This editorial will appear in tomorrow’s print edition.
Here’s a gig. The state Liquor Control Board is looking for consultants who can tell it “how marijuana is grown, cultivated, harvested, cured and processed.”
Also, “How marijuana is infused into food and beverages. How marijuana should be packaged, labeled, transported and sold at a retail level.”
There are plenty of experts out there, no doubt. The question is, do they have to pass a background check?
This sums up the fix the liquor board is in as it tries to turn legal marijuana into reality.
Initiative 502 ordered the board to create a full-blown, highly regulated industry – “from seed to sale,” as the agency describes it. It has to make the rules for everything from licensed grow operations to processing centers to retail pot stores.
The problem is, nothing of the sort has ever been done. Anywhere. In the world. No one knows what it looks like.
As the liquor board proceeds to do the unprecedented, some principles ought to be followed.
For starters, the industry should be given no freebies. This is one case in which an initiative needs immediate tinkering by the requisite two-thirds majority of the Legislature.
The measure lets would-be growers and retailers into the game for a piddling $1,000 license fee. But legal marijuana could turn into a $1 billion-a-year industry. If it does, these would be licenses to print money.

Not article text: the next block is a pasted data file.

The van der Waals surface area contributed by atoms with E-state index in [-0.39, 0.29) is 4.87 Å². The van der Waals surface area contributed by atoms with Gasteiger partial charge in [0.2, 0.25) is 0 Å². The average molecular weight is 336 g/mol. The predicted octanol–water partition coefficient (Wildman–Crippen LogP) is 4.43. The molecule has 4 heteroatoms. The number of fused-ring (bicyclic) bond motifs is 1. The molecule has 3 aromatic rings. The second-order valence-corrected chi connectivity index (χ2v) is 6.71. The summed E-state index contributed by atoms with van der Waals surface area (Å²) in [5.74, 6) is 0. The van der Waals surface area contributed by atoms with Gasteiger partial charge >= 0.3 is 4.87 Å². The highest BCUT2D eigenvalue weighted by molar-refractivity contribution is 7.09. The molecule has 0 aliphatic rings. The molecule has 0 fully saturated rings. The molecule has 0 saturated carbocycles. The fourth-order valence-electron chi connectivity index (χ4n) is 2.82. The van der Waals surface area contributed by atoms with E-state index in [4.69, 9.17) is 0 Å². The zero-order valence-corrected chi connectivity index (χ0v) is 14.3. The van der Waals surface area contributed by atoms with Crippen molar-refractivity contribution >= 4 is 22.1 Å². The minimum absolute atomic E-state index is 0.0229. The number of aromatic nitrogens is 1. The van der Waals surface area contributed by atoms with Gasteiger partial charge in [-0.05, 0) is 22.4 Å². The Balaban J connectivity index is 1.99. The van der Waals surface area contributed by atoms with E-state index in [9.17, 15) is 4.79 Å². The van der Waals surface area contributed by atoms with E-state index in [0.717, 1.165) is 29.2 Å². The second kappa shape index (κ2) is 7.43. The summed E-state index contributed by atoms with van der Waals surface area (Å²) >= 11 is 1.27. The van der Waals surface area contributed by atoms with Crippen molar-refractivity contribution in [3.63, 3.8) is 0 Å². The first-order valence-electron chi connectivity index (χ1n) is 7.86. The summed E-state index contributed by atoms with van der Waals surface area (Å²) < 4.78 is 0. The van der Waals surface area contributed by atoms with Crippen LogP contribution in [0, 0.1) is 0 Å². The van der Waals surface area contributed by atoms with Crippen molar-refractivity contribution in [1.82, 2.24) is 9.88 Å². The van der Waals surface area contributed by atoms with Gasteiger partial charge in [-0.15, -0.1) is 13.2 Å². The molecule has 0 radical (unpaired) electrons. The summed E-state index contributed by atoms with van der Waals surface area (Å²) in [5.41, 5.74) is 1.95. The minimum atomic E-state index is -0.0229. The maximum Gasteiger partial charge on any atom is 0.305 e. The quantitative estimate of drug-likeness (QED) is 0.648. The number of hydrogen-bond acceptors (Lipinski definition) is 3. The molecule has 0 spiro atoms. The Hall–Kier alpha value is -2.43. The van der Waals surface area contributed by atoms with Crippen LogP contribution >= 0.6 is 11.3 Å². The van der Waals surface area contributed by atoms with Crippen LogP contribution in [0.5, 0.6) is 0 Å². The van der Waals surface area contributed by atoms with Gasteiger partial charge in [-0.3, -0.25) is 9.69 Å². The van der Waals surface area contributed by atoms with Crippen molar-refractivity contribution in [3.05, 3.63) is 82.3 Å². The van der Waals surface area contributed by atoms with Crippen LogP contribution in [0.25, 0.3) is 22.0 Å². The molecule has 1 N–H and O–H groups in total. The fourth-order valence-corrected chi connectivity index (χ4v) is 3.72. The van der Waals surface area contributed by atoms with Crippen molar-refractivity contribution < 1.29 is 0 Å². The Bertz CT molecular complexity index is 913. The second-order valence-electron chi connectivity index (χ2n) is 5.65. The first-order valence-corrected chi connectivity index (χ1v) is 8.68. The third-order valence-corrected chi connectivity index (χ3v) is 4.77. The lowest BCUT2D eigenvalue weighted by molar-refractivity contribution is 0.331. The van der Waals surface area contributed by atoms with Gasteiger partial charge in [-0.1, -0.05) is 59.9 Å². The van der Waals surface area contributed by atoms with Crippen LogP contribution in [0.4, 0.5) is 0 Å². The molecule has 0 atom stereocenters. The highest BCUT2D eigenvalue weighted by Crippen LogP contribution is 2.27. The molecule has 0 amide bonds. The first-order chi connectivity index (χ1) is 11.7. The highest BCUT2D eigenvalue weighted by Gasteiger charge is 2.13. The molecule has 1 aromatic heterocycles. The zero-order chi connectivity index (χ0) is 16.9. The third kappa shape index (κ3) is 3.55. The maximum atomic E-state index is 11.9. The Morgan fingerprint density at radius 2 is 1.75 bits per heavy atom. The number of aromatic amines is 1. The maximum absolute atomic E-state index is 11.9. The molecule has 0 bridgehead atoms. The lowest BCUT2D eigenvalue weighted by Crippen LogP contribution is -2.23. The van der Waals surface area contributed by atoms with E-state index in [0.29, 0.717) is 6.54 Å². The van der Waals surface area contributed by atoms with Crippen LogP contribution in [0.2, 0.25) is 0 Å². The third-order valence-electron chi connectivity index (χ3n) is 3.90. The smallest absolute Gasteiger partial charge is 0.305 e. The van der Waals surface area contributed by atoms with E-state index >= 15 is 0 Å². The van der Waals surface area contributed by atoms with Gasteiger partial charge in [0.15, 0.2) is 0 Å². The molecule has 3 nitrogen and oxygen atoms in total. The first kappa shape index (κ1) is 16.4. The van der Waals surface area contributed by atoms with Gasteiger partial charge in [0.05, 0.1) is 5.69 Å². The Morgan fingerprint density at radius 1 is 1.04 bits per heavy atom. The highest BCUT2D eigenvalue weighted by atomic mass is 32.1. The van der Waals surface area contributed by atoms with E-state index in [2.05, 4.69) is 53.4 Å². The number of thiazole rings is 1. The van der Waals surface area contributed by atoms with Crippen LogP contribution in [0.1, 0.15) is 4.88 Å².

If Washington must have legal marijuana, it should charge applicants what the market will bear. An auction, for example, could produce a bonanza of fees for the state – money that could help fund the looming struggle to keep cheaper and more abundant marijuana away from schoolchildren.
The Legislature should also let communities opt out of marijuana if their citizens so desire. Marijuana remains illegal under federal law, but I-502 prevents cities and town from barring the sale of it within their borders. One good lawsuit might settle that problem.
The liquor board itself has the authority to address another crucial issue: How much marijuana should be grown.
The initiative envisions quantities large enough – and prices low enough – to eliminate the existing black market. Yet surpluses would inevitably find their way into other states to feed their black markets. Covert exports will invite a deserved crackdown from federal enforcement.
But if this state’s black market continues to operate alongside the licensed retailers, the initiative will have served solely to expand marijuana use – which is supposedly not the idea.
Walking this fine line will be tough. Preventing expanded use by adolescents will be tougher, perhaps impossible. For pot consultants, opportunity knocks.